How to Become a Nurse Practitioner

If you have considered a career in nursing, but would like to do work that closely resembles the work of a doctor, you should think about becoming a nurse practitioner (NP). The men and women who pursue this path in health care often need the supervision of a licensed physician. However, in some states they can practice independently. 

What do nurse practitioners do?
A nurse practitioner, or advanced practice nurse, manages common medical issues, but also has the authority to treat more complex diseases and illnesses. The majority of nurse practitioners provide holistic, multifaceted comprehensive care. They evaluate patients' health by looking at their history, performing physical examinations, ordering results from laboratories and interpreting findings from diagnostic tests and procedures.

They are responsible for the continued care of their patients and develop individualized care plans, prescribe medications or treatments, suggest consultations or referrals and coordinate with other departments for specific health care services. NPs are often called to promote health education by ordering screenings, suggesting preventative therapies (immunizations, smoking cessation, weight loss) and offering counseling relevant to particular medical issues.

What type of degrees or training do nurse practitioners have?
Many NPs first earn their bachelor's degree in nursing (BSN)  from an accredited training program. After obtaining their BSN, candidates often complete an additional two to six years of study to earn their master's or doctorate degree in nursing. During this phase, candidates go through intensive courses in anatomy, pharmacology, diagnosis and medical ethics. At this time, students can focus on a specialty like women's health, oncology, geriatrics, acute care, family practice, pediatrics or psychiatry.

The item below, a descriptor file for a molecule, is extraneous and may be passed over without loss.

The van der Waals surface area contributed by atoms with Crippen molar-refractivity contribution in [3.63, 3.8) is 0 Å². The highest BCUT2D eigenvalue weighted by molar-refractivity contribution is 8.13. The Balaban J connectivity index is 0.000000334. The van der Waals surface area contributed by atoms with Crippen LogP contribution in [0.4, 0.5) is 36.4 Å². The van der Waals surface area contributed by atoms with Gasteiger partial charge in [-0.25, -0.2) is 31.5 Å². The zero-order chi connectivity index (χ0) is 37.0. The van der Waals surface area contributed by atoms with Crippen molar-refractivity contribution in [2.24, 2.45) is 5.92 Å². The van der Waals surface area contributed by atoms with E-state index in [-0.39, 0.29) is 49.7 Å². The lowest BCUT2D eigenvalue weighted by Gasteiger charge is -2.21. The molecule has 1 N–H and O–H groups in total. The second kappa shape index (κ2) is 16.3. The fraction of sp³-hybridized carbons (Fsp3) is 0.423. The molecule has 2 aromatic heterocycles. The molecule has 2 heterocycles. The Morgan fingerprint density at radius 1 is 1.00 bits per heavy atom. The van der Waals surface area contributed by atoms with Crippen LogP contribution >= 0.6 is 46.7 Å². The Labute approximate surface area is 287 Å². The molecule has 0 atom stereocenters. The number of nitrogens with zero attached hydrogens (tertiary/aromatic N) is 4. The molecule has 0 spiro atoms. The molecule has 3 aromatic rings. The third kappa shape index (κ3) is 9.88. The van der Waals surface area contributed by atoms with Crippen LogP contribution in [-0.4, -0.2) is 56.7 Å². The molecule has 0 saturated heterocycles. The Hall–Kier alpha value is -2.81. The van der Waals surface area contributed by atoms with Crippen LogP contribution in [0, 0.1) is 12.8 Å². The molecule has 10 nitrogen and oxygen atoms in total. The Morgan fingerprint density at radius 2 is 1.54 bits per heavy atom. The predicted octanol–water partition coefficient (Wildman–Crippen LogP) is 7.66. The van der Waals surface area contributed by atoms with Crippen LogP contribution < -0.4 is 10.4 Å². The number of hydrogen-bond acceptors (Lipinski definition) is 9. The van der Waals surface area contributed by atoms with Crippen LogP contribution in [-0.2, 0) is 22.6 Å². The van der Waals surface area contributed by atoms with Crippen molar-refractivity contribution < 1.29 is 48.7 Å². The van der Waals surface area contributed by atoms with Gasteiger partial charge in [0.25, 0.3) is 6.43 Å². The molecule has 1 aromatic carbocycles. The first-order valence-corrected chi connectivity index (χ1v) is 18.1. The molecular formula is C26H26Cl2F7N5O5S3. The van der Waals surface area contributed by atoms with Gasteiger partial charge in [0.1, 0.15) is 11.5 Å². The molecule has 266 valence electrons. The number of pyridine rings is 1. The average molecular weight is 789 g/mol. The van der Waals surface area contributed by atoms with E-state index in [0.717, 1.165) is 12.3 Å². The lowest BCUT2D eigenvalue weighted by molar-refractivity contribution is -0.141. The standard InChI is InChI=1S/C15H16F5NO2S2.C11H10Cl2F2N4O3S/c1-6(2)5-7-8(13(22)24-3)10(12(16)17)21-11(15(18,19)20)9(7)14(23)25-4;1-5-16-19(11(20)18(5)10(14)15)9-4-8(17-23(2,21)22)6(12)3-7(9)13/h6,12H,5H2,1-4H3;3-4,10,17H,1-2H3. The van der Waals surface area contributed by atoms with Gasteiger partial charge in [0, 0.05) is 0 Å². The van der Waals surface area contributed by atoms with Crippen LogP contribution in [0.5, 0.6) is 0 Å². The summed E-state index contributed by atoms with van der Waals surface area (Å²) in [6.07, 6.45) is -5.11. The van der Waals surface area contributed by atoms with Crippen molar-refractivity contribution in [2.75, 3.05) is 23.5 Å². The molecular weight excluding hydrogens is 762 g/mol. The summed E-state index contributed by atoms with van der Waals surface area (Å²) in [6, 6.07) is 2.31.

In order to practice in the U.S., NPs have to take and pass a license exam. Before you take this exam, you need to have a degree from an accredited program and board certification.

Why should I pursue a career as a nurse practitioners?
There are many reasons why someone would want to pursue a career as a nurse practitioner. According to the Bureau of Labor Statistics, employment for nurses is expected to grow 20 percent through 2022. NPs are also well paid. They earn an average annual wage of $89,960 and the top 10 percent earn $120,000 a year.

This article is sponsored by Western Governors University, a nonprofit, accredited, online university. WGU offers online RN to BSN, BSN to MSN, and RN to MSN degree programs to working nurses who already have a current RN license. To find out more, please visit www.wgu.edu/wisecareers.nursing.

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